Subsidies on commodities such as sugar, diesel, kerosene and coal need to be reviewed and savings need to be diverted to nutritious food and clean renewable energy sources. The government needs to heavily subsidise LPG instead of diesel, kerosene and coal for cooking. Fruits, dairy products and protein sources have to be promoted for a healthy lifestyle.

At the policy level, a marginal increase in taxes may not yield the desired outcomes. Therefore, the increase in taxes needs to be substantial to achieve the desired changes in consumption and move towards phasing it out from life. In a country like India, inflation suppresses small increases. Hence, inflation needs to be adjusted to avoid tax ineffectiveness. Planning of such taxation would yield outcomes if a mechanism of strict adherence of regulation at Centre and state is in place to avoid non-compliance on grounds of loopholes, especially against smuggling and bootlegging, as large tax collection allures pilferages. Formulation of policy on raised taxes may not achieve defined results unless its implementation and enforcement are monitored effectively and coordinated until it yields desired outcomes. The design of taxes must take into account all products leading to obesity and further diabetes and cardiovascular disease. Adolescents and adults respond most to price increases on unhealthy foods and beverages, tobacco and alcohol.

For the productive utilisation of tax resources, part of tax collection could be earmarked to preventive and promotive health care, improvement for air and water quality, nutrition and treatment of diabetes, cardiovascular diseases, cancer and chronic obstructive pulmonary diseases (COPD).

Time for 'more health for money'

Health budget during 2020-21 has increased by 4.1 per cent from 2019-20. Till now, the health sector had been focusing on "more money for health and more health for money" but in the current year, the sector has to focus on "more health for money", turning towards innovative financing by striving to do more with less. The health sector has tremendous potential to use digital technology, using the application of machine learning, artificial intelligence, the Internet of things and virtual reality in making quality health care accessible and affordable to masses.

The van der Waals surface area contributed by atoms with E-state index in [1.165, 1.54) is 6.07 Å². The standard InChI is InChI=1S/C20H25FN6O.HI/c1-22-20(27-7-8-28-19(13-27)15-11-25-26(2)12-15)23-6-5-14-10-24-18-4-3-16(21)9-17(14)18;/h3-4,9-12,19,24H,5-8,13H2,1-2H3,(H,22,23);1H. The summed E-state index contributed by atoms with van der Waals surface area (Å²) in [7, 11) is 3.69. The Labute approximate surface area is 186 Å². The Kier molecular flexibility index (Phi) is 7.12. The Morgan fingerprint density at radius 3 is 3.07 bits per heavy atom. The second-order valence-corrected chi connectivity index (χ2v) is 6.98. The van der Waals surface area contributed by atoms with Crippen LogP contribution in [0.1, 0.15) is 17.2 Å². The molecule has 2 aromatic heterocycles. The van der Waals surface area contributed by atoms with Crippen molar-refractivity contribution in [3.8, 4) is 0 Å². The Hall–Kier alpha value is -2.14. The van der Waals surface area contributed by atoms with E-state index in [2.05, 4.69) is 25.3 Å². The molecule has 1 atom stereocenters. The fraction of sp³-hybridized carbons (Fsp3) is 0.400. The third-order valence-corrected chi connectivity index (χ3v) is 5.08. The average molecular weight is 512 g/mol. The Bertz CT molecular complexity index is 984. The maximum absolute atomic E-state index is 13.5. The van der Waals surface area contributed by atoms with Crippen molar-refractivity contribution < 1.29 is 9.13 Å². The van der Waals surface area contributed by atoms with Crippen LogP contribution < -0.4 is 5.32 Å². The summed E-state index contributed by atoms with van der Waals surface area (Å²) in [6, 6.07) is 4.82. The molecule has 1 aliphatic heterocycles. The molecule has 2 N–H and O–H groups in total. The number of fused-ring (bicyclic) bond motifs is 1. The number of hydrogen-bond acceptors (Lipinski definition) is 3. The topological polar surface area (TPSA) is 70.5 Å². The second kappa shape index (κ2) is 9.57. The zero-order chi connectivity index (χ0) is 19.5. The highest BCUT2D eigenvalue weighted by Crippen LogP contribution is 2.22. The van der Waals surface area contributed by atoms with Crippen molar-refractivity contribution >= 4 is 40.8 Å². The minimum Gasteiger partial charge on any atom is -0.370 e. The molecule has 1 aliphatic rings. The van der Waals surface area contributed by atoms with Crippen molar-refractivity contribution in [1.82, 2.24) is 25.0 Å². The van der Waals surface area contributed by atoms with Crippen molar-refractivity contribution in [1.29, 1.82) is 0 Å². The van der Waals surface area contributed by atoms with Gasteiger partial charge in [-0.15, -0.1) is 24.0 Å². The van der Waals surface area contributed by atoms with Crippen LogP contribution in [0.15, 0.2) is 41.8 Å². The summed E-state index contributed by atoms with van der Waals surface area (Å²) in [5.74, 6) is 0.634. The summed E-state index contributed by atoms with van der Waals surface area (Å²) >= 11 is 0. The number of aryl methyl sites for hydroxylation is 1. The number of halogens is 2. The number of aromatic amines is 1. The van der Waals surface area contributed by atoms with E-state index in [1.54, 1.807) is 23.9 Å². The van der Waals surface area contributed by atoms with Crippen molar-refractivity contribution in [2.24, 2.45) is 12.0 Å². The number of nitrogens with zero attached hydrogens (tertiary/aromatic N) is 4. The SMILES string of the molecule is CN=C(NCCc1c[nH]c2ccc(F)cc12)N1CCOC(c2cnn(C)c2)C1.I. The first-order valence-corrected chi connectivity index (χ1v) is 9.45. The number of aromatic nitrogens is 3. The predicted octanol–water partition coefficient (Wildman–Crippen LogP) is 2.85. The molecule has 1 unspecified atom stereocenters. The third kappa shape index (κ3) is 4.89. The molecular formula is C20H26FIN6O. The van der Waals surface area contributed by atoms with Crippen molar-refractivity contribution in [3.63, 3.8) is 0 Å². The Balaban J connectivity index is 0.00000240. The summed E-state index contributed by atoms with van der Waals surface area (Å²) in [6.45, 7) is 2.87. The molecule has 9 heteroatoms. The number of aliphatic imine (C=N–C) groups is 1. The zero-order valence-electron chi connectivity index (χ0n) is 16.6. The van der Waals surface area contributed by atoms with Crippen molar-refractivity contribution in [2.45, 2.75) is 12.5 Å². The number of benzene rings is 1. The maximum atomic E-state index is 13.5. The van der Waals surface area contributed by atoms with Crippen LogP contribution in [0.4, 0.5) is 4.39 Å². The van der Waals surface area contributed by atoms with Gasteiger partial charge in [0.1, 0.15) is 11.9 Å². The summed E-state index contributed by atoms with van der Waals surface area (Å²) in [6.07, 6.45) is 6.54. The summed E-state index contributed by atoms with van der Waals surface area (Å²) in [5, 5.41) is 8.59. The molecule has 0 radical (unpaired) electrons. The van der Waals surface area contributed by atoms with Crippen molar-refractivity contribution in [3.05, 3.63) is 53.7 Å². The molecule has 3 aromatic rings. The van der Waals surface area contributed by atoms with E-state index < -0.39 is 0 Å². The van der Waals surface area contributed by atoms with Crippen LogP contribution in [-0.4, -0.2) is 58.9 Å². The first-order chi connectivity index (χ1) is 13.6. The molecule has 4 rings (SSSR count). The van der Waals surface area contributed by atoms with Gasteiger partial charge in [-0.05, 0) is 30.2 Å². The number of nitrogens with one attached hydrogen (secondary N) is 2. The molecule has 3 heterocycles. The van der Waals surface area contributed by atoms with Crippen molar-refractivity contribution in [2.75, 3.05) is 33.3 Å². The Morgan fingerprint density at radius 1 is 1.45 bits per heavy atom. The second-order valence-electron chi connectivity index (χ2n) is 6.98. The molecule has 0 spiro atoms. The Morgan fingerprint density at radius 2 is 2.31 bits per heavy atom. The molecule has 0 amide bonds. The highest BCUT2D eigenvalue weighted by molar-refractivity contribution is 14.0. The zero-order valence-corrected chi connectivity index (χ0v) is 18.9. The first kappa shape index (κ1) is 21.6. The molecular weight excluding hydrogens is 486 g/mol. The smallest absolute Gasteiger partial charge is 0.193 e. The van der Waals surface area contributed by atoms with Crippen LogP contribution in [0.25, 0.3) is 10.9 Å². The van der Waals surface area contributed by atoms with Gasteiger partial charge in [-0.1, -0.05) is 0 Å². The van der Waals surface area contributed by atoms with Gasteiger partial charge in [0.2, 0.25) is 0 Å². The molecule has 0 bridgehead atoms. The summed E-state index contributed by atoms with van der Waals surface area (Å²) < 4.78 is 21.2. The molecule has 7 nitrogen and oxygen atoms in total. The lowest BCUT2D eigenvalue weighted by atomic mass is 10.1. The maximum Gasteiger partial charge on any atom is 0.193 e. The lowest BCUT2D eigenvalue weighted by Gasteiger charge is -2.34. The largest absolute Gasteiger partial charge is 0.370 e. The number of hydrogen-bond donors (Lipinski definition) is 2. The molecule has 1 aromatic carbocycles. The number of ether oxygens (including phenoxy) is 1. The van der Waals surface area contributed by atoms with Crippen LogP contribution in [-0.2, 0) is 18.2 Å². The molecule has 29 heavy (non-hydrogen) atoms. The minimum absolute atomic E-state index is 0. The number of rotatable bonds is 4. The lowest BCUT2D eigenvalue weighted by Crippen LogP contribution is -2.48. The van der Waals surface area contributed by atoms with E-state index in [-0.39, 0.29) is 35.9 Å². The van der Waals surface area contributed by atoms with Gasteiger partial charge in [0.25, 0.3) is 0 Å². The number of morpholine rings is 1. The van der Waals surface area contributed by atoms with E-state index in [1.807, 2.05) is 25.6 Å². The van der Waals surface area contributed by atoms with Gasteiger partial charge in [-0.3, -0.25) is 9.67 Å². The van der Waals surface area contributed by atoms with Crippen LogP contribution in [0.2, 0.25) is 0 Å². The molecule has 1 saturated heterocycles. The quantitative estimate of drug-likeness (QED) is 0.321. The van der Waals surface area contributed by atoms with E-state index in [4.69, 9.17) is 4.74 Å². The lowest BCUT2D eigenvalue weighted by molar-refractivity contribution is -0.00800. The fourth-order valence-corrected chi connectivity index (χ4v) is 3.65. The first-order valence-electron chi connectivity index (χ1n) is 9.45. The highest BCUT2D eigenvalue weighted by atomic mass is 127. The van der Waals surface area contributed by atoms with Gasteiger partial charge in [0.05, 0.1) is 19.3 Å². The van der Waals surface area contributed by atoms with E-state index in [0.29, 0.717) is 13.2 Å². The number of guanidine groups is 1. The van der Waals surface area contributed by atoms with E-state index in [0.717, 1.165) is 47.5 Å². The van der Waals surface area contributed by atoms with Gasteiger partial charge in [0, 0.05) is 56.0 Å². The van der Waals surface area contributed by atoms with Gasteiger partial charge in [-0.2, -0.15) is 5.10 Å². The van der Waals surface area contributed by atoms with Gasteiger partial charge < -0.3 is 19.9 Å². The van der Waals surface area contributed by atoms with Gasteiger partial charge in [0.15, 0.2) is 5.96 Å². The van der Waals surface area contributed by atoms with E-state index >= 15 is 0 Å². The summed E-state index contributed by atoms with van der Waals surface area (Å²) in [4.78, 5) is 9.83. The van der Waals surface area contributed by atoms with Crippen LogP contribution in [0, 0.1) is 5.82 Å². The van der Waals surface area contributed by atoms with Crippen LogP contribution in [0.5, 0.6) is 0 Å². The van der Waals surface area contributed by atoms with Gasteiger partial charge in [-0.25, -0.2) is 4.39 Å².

The health sector in India is facing a shortage of infrastructure and manpower, especially specialists. This is the right time to use the power of technology in the reorganisation of health care and evolve a new class of care delivery models. The Indian health care system has huge growth potential. Initiations such as viability gap funding for setting up hospitals under PPP mode in aspirational districts offer an opportunity to innovate limited health allocation, which will push the sector to "do more with less", adopting innovations and replicating existing best practices. Proceeds from tax on medical devices to be used for funding government hospitals, converting existing district hospitals to medical colleges through PPP mode and attaching a medical college with a district hospital in the PPP mode are innovations to address the shortage of doctors and infrastructure.

We may also consider putting health cess of about 1 per cent on direct tax, particularly the income tax. Additional cess has been done earlier in regards to the education sector. This may mobilise about Rs 10,000 crore per annum.

Additionally, developing a partnership with the private health sector for co-financing secondary and tertiary health care, and working with the corporate sector for allocating CSR funds in health care are also optimal solutions.

There is also scope in introducing health insurance to finance hospitalisation to reduce OOPE and catastrophic health expenditure. 'Ayushman Bharat' has a great future promise but the coverage should be extended to the whole population. Additionally, people may contribute to their annual premiums.

The writer is the Director of Finance (NHM), Ministry of Health & Family Welfare, GOI. Views expressed are strictly personal